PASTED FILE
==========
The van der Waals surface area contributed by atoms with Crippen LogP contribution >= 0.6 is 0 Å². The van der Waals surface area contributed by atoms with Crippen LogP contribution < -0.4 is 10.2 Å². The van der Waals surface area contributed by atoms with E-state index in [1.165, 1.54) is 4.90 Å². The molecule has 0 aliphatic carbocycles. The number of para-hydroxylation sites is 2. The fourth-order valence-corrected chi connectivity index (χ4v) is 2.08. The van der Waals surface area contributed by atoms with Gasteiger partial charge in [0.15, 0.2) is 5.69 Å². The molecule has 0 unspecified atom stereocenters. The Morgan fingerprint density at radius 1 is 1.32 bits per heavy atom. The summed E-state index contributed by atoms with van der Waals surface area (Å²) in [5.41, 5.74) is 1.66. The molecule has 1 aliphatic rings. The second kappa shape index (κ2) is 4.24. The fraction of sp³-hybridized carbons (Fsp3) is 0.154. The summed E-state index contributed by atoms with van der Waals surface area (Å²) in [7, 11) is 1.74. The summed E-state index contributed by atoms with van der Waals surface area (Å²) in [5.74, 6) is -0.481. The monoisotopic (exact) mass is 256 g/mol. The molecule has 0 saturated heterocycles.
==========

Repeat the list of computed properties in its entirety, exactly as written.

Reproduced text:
The van der Waals surface area contributed by atoms with Crippen LogP contribution >= 0.6 is 0 Å². The van der Waals surface area contributed by atoms with Crippen LogP contribution < -0.4 is 10.2 Å². The van der Waals surface area contributed by atoms with E-state index in [1.165, 1.54) is 4.90 Å². The molecule has 0 aliphatic carbocycles. The number of para-hydroxylation sites is 2. The fourth-order valence-corrected chi connectivity index (χ4v) is 2.08. The van der Waals surface area contributed by atoms with Gasteiger partial charge in [0.15, 0.2) is 5.69 Å². The molecule has 0 unspecified atom stereocenters. The Morgan fingerprint density at radius 1 is 1.32 bits per heavy atom. The summed E-state index contributed by atoms with van der Waals surface area (Å²) in [5.41, 5.74) is 1.66. The molecule has 1 aliphatic rings. The second kappa shape index (κ2) is 4.24. The fraction of sp³-hybridized carbons (Fsp3) is 0.154. The summed E-state index contributed by atoms with van der Waals surface area (Å²) in [7, 11) is 1.74. The summed E-state index contributed by atoms with van der Waals surface area (Å²) in [5.74, 6) is -0.481. The monoisotopic (exact) mass is 256 g/mol. The molecule has 0 saturated heterocycles.